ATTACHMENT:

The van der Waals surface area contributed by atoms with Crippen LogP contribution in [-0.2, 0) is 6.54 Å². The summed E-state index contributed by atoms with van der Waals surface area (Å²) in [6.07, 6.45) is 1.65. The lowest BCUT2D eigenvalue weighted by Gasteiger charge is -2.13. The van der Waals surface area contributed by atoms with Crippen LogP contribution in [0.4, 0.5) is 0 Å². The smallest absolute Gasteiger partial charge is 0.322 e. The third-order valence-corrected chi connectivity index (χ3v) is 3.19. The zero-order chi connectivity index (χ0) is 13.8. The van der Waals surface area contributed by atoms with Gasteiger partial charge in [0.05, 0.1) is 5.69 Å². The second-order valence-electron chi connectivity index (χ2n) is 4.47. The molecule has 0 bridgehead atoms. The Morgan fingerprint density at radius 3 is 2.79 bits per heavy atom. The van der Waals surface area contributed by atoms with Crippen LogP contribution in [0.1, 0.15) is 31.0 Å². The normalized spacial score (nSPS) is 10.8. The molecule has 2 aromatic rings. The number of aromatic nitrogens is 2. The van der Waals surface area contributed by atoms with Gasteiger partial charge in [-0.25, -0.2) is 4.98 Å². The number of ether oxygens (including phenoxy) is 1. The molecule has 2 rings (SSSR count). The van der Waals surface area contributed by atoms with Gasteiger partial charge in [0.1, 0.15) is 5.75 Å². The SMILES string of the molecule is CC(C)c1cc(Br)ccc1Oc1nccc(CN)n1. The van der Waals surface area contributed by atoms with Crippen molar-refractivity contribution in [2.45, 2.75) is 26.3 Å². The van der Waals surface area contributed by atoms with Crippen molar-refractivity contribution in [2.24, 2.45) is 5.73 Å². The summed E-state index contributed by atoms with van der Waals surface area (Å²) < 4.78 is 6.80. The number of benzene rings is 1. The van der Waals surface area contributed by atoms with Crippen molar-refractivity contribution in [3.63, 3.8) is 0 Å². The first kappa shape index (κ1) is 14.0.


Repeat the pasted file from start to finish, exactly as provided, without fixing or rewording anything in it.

The van der Waals surface area contributed by atoms with Crippen LogP contribution in [-0.2, 0) is 6.54 Å². The summed E-state index contributed by atoms with van der Waals surface area (Å²) in [6.07, 6.45) is 1.65. The lowest BCUT2D eigenvalue weighted by Gasteiger charge is -2.13. The van der Waals surface area contributed by atoms with Crippen LogP contribution in [0.4, 0.5) is 0 Å². The smallest absolute Gasteiger partial charge is 0.322 e. The third-order valence-corrected chi connectivity index (χ3v) is 3.19. The zero-order chi connectivity index (χ0) is 13.8. The van der Waals surface area contributed by atoms with Gasteiger partial charge in [0.05, 0.1) is 5.69 Å². The second-order valence-electron chi connectivity index (χ2n) is 4.47. The molecule has 0 bridgehead atoms. The Morgan fingerprint density at radius 3 is 2.79 bits per heavy atom. The van der Waals surface area contributed by atoms with Crippen LogP contribution in [0.1, 0.15) is 31.0 Å². The normalized spacial score (nSPS) is 10.8. The molecule has 2 aromatic rings. The number of aromatic nitrogens is 2. The van der Waals surface area contributed by atoms with Gasteiger partial charge in [-0.25, -0.2) is 4.98 Å². The number of ether oxygens (including phenoxy) is 1. The molecule has 2 rings (SSSR count). The van der Waals surface area contributed by atoms with Gasteiger partial charge in [0.1, 0.15) is 5.75 Å². The SMILES string of the molecule is CC(C)c1cc(Br)ccc1Oc1nccc(CN)n1. The van der Waals surface area contributed by atoms with Crippen molar-refractivity contribution in [2.45, 2.75) is 26.3 Å². The van der Waals surface area contributed by atoms with Crippen molar-refractivity contribution in [2.24, 2.45) is 5.73 Å². The summed E-state index contributed by atoms with van der Waals surface area (Å²) < 4.78 is 6.80. The number of benzene rings is 1. The van der Waals surface area contributed by atoms with Crippen molar-refractivity contribution in [3.63, 3.8) is 0 Å². The first kappa shape index (κ1) is 14.0.